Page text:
Adam Gilchrist takes the keeper’s gloves with centuries against New Zealand in 2001 and 2004 alongside his 39 catches and 5 stumpings at the venue. His best match behind the stumps coming in an innings victory against the West Indies in 2000 as c.Gilchrist b.McGrath featured six times across the two innings (McGrath with the memorable match figures of 10-27). The combo nabbed Lara for 0 and 4 so would have been more than happy with their three days’ work.

With the ball we have the all New South Welshman opening combination of Ray Lindwall and Geoff Lawson. Despite his imposing average of 17 at the ground, Lindwall only took one bag of five, taking 5-60 leading Australia to a 96 run victory against South Africa in 1952. All the more impressive as a throat infection prevented Keith Miller from bowling in South Africa’s second innings, leaving Lindwall and Bill Johnston as the only pace options.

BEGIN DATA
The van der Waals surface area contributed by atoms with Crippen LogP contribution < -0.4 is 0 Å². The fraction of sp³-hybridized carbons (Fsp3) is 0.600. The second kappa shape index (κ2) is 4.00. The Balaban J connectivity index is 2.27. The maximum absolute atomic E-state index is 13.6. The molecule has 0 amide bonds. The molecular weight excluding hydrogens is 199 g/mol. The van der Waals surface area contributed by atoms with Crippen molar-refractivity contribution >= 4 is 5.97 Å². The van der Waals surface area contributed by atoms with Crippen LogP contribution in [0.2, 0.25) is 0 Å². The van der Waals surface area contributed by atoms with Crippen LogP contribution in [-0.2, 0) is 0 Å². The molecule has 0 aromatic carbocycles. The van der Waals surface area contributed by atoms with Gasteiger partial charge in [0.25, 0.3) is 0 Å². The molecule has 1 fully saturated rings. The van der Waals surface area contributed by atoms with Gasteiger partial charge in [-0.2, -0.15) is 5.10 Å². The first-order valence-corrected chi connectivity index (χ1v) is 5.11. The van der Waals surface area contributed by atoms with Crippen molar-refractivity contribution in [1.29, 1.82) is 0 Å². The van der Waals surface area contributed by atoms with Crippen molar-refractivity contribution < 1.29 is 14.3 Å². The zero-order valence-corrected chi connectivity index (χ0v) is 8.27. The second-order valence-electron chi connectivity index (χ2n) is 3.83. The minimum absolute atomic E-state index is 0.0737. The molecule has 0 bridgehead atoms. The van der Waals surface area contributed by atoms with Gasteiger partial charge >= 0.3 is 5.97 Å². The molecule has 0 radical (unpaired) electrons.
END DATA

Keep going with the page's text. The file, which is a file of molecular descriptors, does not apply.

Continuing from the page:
Lawson, meanwhile, gets a gig thanks to that throat infection as Keith Miller does not qualify for the side with only 19 wickets at the Gabba. Henry’s finest hour at the venue came in the 1982 Ashes with match figures of 11-134 complementing Kepler Wessels’s 162 and 46 on debut to lead Australia to a seven wicket win.

First change bowler is the very intriguing sinister Ernie Toshack. In a Test career that only saw 12 Tests between 1946 and 1948 (debuting at 31), Toshack, known as the Black Prince, took 47 wickets at 21. He was twice able to take advantage of sticky Gabba wickets in 1946 and 1947, taking 9-99 against England and 11-31 against India respectively, leaving him with an impressive venue average of 6.50.

And finally, making up the spin component of the team, despite Australian selectors’ threats to pick four quicks, is Warnie himself with a lazy 68 wickets at 20. Warne’s good days are too numerous to list but it’s hard to go past his 11-77 (out of 19 possible wickets) against Pakistan in 1995 as Australia won by an innings and 126 runs.